he serious health risks posed by bone fractures create a growing need for accurately diagnosing fracture risk. The Reference Point Indentation instrument (RPI) directly measures key mechanical properties in vivo to assess bone fracturability. There is a wealth of information that could be obtained from measuring cryopreserved bone samples with the RPI. Since it is unknown how freezing affects these key mechanical properties, measuring a cryopreserved sample gives no indication of the sample’s original fracturability. Although there is research on how freezing affects the various mechanical properties of bone, this is the first paper to show how freezing effects the RPI’s measurement of fracturability. Bovine femur and human tibia were tested using the RPI before freezing (-20°C, up to 20 days) and after thawing. The effect of freeze-thaw cycles varied depending on the type of the bone, but in most cases, was not measureable. When degradation did occur, the effect of freezing on the mechanical properties was smaller than the natural variation of those properties across a sample before freezing. Degradation of the mechanical properties, as measured by the RPI, was always found to be 15% or less. Subsequent freeze-thaw cycles had no effect on further degradation of the bone samples. In cases where degradation occurred, the effect from the twenty-day duration of freezing was negligible compared to the effects from phase-change. Furthermore, significant evidence was found supporting the theory that freezing degrades the organic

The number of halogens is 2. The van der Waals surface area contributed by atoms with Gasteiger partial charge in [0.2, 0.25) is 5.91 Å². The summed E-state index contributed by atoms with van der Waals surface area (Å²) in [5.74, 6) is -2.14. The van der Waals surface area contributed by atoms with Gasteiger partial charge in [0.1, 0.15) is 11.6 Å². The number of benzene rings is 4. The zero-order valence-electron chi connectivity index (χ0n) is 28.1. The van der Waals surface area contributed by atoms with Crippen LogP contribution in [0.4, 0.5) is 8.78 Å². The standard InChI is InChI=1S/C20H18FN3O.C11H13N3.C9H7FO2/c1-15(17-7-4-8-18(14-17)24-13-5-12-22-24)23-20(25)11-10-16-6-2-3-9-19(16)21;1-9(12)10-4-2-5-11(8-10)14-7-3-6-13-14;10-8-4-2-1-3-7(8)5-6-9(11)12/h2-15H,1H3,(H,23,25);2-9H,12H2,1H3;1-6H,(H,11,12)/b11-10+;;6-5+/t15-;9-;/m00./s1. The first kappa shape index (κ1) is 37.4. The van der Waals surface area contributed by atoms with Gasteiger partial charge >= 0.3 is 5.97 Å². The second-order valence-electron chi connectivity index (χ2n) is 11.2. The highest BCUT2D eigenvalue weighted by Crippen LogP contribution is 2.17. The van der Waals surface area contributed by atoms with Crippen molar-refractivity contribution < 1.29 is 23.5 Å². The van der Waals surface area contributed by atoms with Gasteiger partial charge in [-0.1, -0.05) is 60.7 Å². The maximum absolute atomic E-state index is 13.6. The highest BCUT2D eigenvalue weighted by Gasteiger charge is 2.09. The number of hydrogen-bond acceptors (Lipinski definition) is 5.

components of the extracellular matrix.